Morning Edition on KCCU

Mon-Fri at 5:00 AM
Steve Inskeep and Renee Montagne
Cynthia Sosa

Every weekday for over three decades, NPR's Morning Edition has taken listeners around the country and the world with two hours of multi-faceted stories and commentaries that inform, challenge and occasionally amuse. Morning Edition is the most listened-to news radio program in the country.

A bi-coastal, 24-hour news operation, Morning Edition is hosted by NPR's Steve Inskeep in Washington, D.C., and Renee Montagne at NPR West in Culver City, CA. Even as hosts, Inskeep and Montagne often get out from behind the anchor desk and travel across the world to report on the news first hand. While they are out traveling, David Greene can be heard as regular substitute host.

Heard regularly on Morning Edition are some of the most familiar voices, including news analyst Cokie Roberts and sport commentator Frank Deford as well as the special series StoryCorps, which travels the country recording America's oral history.

Produced and distributed by NPR in Washington, D.C., Morning Edition draws on reporting from correspondents based around the world, and producers and reporters in locations in the United States. This reporting is supplemented by NPR Member station reporters across the country as well as independent producers and reporters throughout the public radio system.

Since its debut on November 5, 1979, Morning Edition has garnered broadcasting's highest honors, including the George Foster Peabody Award and the Alfred I. duPont-Columbia University Award.

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Monkey See
11:01 pm
Sun February 19, 2012

'Awake': Can A Risky New Drama Break A Streak Of Bad Luck?

Jason Isaacs as Michael Britten in NBC's Awake, from writer Kyle Killen.
Lewis Jacobs NBC

Originally published on Tue February 21, 2012 8:16 am

This piece was not my idea. It was Linda Holmes'. If you're reading this blog, you probably share my regard for her take on popular culture. So my ears pricked up when she suggested I look into doing a radio piece on Kyle Killen.

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Books News & Features
11:01 pm
Sun February 19, 2012

Forget Lincoln Logs: A Tower Of Books To Honor Abe

A tower of books about Abraham Lincoln as seen from the top down.
Maxell MacKenzie

This President's Day, a group of historians in Washington, D.C., decided they wanted to do something different to recognize the legacy of Abraham Lincoln. But how do you memorialize someone who is already one of the most memorialized people in history?

Their solution: to physically illustrate Lincoln's importance by creating a tower of books written about him. The tower measures about eight feet around and 34 feet — that's three and a half stories tall.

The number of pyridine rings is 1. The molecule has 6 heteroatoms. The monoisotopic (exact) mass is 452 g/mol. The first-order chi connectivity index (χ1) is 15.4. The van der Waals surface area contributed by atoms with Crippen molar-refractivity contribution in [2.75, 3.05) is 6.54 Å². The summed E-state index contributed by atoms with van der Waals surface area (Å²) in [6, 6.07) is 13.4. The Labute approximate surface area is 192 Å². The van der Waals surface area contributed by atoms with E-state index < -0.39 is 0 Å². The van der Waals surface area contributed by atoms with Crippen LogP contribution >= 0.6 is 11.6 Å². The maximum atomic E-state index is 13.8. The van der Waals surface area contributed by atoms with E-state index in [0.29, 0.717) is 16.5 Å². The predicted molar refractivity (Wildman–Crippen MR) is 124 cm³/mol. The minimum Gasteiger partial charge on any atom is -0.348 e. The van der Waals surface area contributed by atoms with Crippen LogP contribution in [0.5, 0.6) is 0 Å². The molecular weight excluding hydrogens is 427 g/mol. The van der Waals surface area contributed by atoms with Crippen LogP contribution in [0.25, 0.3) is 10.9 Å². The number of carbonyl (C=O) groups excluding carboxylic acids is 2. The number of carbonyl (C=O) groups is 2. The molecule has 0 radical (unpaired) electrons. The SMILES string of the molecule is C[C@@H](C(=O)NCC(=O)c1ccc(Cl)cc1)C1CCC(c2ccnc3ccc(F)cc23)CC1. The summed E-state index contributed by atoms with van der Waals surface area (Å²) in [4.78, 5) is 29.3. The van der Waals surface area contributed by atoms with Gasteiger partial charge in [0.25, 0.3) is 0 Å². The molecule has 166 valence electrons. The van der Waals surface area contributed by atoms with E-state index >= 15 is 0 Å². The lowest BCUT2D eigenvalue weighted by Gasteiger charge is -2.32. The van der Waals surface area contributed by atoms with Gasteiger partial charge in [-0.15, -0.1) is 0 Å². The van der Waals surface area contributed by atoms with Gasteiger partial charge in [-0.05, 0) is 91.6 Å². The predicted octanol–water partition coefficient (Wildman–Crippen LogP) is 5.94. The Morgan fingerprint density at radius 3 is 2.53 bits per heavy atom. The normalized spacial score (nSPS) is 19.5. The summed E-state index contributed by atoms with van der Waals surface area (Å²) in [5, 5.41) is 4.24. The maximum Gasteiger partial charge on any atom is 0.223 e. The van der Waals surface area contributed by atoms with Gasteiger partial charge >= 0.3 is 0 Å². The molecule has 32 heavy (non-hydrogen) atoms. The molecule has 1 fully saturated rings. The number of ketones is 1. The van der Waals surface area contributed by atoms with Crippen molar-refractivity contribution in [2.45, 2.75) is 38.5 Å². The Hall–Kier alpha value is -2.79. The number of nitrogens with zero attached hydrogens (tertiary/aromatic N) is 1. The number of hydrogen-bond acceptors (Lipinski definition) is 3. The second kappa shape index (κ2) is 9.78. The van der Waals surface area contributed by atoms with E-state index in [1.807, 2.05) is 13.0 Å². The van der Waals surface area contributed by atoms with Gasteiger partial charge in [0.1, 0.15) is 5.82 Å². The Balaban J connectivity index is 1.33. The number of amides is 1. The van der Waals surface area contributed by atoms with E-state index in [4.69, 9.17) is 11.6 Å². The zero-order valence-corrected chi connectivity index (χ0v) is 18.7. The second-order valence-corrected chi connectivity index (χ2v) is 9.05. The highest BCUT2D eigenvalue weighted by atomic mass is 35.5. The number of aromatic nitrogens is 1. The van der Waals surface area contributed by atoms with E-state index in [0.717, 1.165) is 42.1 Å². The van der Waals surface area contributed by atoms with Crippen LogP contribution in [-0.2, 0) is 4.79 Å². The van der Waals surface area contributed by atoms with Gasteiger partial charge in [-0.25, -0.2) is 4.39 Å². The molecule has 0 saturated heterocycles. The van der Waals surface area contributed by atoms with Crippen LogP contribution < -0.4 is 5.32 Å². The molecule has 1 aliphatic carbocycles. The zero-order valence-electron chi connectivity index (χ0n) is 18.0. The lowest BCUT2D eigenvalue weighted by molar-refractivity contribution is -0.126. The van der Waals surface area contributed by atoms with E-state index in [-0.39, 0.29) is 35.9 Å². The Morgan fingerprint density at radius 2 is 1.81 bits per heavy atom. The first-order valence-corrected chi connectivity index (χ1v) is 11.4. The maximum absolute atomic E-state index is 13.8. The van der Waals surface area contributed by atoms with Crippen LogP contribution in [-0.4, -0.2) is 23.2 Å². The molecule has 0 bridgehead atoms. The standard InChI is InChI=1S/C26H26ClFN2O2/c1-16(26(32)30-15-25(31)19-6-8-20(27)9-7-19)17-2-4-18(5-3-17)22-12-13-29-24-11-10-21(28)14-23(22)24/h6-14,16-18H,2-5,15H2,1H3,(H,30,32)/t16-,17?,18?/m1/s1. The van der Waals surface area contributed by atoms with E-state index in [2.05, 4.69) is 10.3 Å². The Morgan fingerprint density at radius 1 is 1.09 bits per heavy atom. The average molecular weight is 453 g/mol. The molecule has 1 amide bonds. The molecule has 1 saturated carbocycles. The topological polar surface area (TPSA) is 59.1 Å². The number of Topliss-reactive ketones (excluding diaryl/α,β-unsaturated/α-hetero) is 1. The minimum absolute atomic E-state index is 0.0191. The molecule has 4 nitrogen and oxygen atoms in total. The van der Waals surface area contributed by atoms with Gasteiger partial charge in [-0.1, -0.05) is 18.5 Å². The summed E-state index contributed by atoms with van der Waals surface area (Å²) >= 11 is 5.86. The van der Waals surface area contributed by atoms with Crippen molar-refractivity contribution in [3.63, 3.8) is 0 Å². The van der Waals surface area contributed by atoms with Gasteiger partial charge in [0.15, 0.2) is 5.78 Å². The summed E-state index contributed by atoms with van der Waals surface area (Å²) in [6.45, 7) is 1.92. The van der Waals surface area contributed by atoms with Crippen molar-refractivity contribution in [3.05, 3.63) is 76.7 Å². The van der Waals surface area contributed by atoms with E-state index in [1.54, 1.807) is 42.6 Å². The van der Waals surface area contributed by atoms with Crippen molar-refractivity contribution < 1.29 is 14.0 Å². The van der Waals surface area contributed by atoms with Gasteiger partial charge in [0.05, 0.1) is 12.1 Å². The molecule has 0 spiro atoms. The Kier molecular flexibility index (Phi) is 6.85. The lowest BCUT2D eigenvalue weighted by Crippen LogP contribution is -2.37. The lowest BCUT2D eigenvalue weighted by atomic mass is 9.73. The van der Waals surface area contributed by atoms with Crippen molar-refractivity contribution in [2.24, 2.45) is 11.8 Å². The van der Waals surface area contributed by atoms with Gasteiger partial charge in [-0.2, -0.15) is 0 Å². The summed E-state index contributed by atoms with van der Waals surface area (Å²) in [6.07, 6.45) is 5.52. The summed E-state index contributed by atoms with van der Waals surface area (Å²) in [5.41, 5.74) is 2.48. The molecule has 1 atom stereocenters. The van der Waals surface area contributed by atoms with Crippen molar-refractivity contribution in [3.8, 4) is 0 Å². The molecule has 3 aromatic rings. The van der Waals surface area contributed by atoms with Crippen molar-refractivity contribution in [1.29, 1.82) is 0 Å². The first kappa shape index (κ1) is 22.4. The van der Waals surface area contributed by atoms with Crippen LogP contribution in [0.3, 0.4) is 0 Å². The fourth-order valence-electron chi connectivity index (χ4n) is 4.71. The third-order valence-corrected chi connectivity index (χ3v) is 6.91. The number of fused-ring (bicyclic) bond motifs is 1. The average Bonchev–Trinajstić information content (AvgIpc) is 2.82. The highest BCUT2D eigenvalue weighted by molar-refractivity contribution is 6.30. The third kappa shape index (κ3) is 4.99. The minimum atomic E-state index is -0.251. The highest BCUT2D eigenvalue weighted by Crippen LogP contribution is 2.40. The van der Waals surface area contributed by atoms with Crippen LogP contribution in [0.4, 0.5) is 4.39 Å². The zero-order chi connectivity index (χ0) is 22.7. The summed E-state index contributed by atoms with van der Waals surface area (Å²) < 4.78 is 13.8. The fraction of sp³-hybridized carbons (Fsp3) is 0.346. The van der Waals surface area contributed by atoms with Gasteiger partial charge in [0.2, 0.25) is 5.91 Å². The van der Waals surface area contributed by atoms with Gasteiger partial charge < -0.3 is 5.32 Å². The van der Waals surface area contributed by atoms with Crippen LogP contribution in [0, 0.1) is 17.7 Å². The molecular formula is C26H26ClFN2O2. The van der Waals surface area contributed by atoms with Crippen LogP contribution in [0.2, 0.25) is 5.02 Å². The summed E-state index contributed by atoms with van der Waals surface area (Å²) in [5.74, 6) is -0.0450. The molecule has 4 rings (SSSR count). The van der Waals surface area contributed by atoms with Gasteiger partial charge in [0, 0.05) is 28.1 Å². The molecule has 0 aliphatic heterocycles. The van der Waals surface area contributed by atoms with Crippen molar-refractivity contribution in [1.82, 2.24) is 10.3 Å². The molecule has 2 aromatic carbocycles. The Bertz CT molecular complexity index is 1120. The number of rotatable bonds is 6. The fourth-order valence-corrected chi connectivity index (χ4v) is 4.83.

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Monkey See
8:01 am
Fri February 17, 2012

Is There Hope In Friday Night Television's 'Timeslot Of Death'?

The Wild Ranger crew of Bering Sea Gold: Steve Riedel, owner Vernon Adkison and Captain Scott Meisterheim.
Ryan Rude Discovery Channel

Originally published on Fri February 17, 2012 12:52 pm

Call it the resurrection of the time slot of death.

For years, Friday nights have carried a grisly reputation — where shows on broadcast networks are sent to die. But a certain kind of cable show has recently performed well — even really well — on Friday nights.

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Around the Nation
5:43 am
Fri February 17, 2012

Mount Vernon Display Honors Washington's Kitchen

This President's Day weekend, a new exhibition opens at George Washington's Mt. Vernon. It's called Hoecakes & Hospitality: Cooking with Martha Washington. It displays Mrs. Washington's hand-written recipes along with her pots and pans. It honors the labor-intensive role slaves had in the kitchen.

Around the Nation
5:36 am
Fri February 17, 2012

Mall In 'Blues Brothers' To Be Demolished

Originally published on Fri February 17, 2012 8:34 am

Transcript

RENEE MONTAGNE, HOST:

Good morning. I'm Renee Montagne. Despite its iconic place in film history, demolition has begun on the Dixie Square Mall in Harvey, Illinois. It was the setting for a famous scene in the movie, "The Blues Brothers." The heroes escaped from police by driving their blues mobile through the mall, destroying stores, mannequins flying in the air. The high speed chase in the 1980 film was the most action the mall has seen in a long time. It's been closed since '79. It's MORNING EDITION. Transcript provided by NPR, Copyright NPR.

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